As the government of India is escalating its tussle with social media, questions are being raised on both parties. Today, I came across a complaint that Twitter took more than 3 years to resolve.
Twitter user @dileepkush posted a screenshot of a message he received from Twitter. He filed a complaint against another Twitter user @Dksexy123, over 3 years ago. The platform has finally blocked the account for violating its rules against graphic violence and adult content.
A 1,000 Days To Act
I first went with embedding the Tweet here, but the blocked account has a penis as its profile picture. One of the broad reasons it should’ve been blocked long ago. Well, I had to look at it, and I don’t want to pass the trauma, hence the image.
It literally took Twitter 3 years to take down a clearly pornographic account. This action too comes after the National Commission for Women wrote to Twitter India about the pornographic content on the platform.
Twitter’s policy allows consensual pornography on the platform. However, such content has to be marked as sensitive content. The account in this complaint has a penis as a profile picture, which is clearly not marked sensitive and is visible to everyone on the platform.
It takes no rocket science to connect this account’s takedown with the recent pressure from the NCW and the government of India. What’s alarming is that the account was at large for a long time after a complaint had been filed against it.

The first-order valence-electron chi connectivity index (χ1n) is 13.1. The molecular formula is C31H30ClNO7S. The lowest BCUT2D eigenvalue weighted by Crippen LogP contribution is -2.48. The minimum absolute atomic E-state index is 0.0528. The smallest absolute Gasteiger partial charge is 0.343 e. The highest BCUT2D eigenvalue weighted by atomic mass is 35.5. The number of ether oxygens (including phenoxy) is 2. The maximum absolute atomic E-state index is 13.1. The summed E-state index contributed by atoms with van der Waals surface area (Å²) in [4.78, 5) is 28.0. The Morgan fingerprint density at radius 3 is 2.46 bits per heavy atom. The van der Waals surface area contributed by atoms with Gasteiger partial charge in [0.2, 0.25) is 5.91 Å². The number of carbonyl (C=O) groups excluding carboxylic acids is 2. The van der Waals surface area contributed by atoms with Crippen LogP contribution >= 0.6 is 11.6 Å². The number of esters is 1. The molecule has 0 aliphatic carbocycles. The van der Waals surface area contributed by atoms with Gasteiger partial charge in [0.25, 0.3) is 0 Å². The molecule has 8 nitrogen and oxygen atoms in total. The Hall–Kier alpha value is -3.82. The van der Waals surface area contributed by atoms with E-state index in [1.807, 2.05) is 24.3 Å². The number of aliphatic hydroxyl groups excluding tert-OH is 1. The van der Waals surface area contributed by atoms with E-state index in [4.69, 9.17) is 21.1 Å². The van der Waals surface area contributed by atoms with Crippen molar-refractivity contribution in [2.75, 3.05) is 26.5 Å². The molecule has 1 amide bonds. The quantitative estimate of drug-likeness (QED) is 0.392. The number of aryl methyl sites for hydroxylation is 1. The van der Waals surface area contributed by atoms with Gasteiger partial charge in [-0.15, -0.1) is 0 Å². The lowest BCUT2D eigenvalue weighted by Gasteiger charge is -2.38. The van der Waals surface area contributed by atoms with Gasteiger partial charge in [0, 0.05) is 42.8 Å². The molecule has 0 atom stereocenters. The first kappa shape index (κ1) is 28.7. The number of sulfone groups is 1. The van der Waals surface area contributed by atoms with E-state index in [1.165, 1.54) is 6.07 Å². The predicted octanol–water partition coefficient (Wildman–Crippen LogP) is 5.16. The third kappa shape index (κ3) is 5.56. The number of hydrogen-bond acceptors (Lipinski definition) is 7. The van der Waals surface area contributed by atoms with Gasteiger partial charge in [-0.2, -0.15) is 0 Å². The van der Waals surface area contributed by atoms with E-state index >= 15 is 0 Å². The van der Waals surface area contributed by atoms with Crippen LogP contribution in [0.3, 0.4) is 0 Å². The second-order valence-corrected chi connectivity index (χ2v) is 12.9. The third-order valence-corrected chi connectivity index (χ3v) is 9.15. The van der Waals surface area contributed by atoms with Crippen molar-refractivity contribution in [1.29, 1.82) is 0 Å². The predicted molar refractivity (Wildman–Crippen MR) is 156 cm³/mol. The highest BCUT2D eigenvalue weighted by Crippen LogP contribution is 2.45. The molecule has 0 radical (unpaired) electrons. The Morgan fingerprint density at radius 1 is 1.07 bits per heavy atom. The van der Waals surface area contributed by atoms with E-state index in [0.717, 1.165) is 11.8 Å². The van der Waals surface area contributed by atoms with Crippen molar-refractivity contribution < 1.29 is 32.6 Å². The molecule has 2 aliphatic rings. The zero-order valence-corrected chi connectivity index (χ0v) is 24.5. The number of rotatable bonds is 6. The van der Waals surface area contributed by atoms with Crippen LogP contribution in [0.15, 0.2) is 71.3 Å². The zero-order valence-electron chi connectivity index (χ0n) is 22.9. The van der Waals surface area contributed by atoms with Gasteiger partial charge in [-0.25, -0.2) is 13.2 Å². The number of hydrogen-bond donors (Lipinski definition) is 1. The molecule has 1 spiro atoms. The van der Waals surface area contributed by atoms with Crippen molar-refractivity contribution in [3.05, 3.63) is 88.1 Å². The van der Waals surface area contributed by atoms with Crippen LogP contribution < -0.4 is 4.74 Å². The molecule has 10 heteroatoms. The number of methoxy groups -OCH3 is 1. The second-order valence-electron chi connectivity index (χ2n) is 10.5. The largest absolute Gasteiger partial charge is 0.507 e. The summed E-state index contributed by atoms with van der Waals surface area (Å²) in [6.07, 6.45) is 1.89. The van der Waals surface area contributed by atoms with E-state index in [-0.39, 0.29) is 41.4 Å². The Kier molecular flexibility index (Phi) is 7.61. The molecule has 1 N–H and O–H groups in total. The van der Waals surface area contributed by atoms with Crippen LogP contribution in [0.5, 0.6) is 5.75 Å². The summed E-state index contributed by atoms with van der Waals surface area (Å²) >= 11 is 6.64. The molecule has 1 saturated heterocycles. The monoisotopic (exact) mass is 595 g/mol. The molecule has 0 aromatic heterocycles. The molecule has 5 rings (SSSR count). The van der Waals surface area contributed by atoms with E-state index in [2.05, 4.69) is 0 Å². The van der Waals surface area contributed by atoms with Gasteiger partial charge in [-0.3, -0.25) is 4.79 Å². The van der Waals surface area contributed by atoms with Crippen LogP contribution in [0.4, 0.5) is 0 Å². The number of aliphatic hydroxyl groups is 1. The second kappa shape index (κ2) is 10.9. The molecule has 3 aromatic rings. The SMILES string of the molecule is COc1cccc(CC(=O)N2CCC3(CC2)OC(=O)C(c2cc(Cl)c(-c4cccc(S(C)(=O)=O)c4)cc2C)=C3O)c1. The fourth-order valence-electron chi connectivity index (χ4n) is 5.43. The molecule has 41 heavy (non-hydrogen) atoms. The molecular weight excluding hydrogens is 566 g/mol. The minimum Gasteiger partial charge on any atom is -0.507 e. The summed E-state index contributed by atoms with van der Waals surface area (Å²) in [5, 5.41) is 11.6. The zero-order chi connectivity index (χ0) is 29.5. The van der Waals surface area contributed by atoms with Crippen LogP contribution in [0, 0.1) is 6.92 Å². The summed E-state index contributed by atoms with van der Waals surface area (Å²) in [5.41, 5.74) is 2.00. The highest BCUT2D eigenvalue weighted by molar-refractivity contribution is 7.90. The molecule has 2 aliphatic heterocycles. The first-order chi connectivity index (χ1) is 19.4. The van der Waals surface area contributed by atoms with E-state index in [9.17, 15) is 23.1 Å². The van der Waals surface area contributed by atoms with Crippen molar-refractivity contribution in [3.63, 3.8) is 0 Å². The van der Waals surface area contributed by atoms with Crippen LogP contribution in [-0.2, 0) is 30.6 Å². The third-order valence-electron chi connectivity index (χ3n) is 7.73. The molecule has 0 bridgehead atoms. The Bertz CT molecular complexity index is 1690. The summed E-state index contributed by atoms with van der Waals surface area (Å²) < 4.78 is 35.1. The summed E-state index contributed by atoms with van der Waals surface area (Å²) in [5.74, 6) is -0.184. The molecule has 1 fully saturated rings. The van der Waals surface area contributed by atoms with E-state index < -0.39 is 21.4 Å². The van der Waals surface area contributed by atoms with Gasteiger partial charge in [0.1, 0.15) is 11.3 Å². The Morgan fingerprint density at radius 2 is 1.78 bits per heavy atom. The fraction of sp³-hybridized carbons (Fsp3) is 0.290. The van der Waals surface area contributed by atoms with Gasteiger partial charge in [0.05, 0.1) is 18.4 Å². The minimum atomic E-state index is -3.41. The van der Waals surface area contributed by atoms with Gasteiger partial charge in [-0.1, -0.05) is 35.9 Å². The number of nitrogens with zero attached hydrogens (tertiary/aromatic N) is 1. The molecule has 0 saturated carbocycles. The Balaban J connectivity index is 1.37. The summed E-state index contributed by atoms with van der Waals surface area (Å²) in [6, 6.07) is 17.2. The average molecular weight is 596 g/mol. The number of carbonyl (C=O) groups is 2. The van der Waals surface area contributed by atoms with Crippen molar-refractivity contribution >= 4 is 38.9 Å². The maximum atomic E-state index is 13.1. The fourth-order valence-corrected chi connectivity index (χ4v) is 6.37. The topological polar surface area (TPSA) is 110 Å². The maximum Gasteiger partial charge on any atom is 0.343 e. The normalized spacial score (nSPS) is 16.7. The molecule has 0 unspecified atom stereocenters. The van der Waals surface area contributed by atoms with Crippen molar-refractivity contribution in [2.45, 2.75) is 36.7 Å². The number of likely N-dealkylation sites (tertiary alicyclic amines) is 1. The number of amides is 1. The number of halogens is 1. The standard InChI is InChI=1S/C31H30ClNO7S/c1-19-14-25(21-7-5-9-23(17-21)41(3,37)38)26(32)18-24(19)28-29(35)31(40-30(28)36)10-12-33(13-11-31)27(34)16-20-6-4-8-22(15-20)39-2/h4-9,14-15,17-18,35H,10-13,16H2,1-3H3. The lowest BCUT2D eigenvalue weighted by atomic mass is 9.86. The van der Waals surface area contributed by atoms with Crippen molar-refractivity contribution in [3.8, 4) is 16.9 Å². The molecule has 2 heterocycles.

Recently, Twitter locked India’s IT Minister, RS Prasad, out of his own account for a DMCA violation. On one hand, we see the platform taking copyright complaints seriously, which is good. On the other hand, we have complaints against such content that took 3 years for Twitter to act on.
In essence, Twitter had over 1,000 days to look into the complaint and take action. It is a serious matter as the account possibly created more nuisance on the platform because of the delayed takedown.
It has been a trying time for social media in India, especially Twitter. The platform has been under flak for not following the new IT Rules.
We understand that resolving such complaints can take time. However, such delays allow antisocial elements to remain online for a longer period.
We have contacted Twitter for a statement on the issue and will update the story accordingly.